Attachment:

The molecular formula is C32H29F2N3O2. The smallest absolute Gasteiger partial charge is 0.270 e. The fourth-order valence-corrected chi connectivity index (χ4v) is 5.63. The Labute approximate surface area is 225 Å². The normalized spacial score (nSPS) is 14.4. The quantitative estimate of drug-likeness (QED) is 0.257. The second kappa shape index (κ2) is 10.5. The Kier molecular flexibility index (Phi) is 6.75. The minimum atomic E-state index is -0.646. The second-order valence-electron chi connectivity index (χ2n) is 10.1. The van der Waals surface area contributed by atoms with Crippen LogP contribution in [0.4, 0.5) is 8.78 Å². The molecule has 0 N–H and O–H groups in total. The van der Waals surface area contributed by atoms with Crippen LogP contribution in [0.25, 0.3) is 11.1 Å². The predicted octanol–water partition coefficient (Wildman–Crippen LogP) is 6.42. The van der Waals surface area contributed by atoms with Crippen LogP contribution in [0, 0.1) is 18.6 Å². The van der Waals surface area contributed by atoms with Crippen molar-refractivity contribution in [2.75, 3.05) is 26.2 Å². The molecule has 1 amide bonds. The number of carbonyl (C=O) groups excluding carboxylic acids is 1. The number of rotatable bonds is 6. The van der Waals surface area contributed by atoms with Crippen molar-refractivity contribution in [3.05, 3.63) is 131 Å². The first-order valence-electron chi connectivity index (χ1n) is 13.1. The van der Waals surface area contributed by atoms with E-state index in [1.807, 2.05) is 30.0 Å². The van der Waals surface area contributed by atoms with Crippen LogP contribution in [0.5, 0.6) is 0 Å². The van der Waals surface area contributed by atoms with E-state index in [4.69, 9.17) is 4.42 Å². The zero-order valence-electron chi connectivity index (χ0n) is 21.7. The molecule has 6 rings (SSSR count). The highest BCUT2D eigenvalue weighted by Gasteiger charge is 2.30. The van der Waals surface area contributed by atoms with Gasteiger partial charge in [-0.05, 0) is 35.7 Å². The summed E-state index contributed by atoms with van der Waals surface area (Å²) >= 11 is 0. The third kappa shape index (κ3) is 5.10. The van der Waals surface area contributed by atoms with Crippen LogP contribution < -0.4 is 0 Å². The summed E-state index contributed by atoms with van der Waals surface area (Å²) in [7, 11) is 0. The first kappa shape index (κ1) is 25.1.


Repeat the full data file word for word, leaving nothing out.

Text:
The molecular formula is C32H29F2N3O2. The smallest absolute Gasteiger partial charge is 0.270 e. The fourth-order valence-corrected chi connectivity index (χ4v) is 5.63. The Labute approximate surface area is 225 Å². The normalized spacial score (nSPS) is 14.4. The quantitative estimate of drug-likeness (QED) is 0.257. The second kappa shape index (κ2) is 10.5. The Kier molecular flexibility index (Phi) is 6.75. The minimum atomic E-state index is -0.646. The second-order valence-electron chi connectivity index (χ2n) is 10.1. The van der Waals surface area contributed by atoms with Crippen LogP contribution in [0.4, 0.5) is 8.78 Å². The molecule has 0 N–H and O–H groups in total. The van der Waals surface area contributed by atoms with Crippen LogP contribution in [0.25, 0.3) is 11.1 Å². The predicted octanol–water partition coefficient (Wildman–Crippen LogP) is 6.42. The van der Waals surface area contributed by atoms with Crippen LogP contribution in [0, 0.1) is 18.6 Å². The van der Waals surface area contributed by atoms with Crippen molar-refractivity contribution in [2.75, 3.05) is 26.2 Å². The molecule has 1 amide bonds. The number of carbonyl (C=O) groups excluding carboxylic acids is 1. The number of rotatable bonds is 6. The van der Waals surface area contributed by atoms with Crippen molar-refractivity contribution in [3.05, 3.63) is 131 Å². The first-order valence-electron chi connectivity index (χ1n) is 13.1. The van der Waals surface area contributed by atoms with E-state index in [1.807, 2.05) is 30.0 Å². The van der Waals surface area contributed by atoms with Crippen LogP contribution in [0.5, 0.6) is 0 Å². The van der Waals surface area contributed by atoms with E-state index in [4.69, 9.17) is 4.42 Å². The zero-order valence-electron chi connectivity index (χ0n) is 21.7. The molecule has 6 rings (SSSR count). The highest BCUT2D eigenvalue weighted by Gasteiger charge is 2.30. The van der Waals surface area contributed by atoms with Gasteiger partial charge in [-0.05, 0) is 35.7 Å². The summed E-state index contributed by atoms with van der Waals surface area (Å²) >= 11 is 0. The third kappa shape index (κ3) is 5.10. The van der Waals surface area contributed by atoms with Crippen LogP contribution < -0.4 is 0 Å². The summed E-state index contributed by atoms with van der Waals surface area (Å²) in [7, 11) is 0. The first kappa shape index (κ1) is 25.1.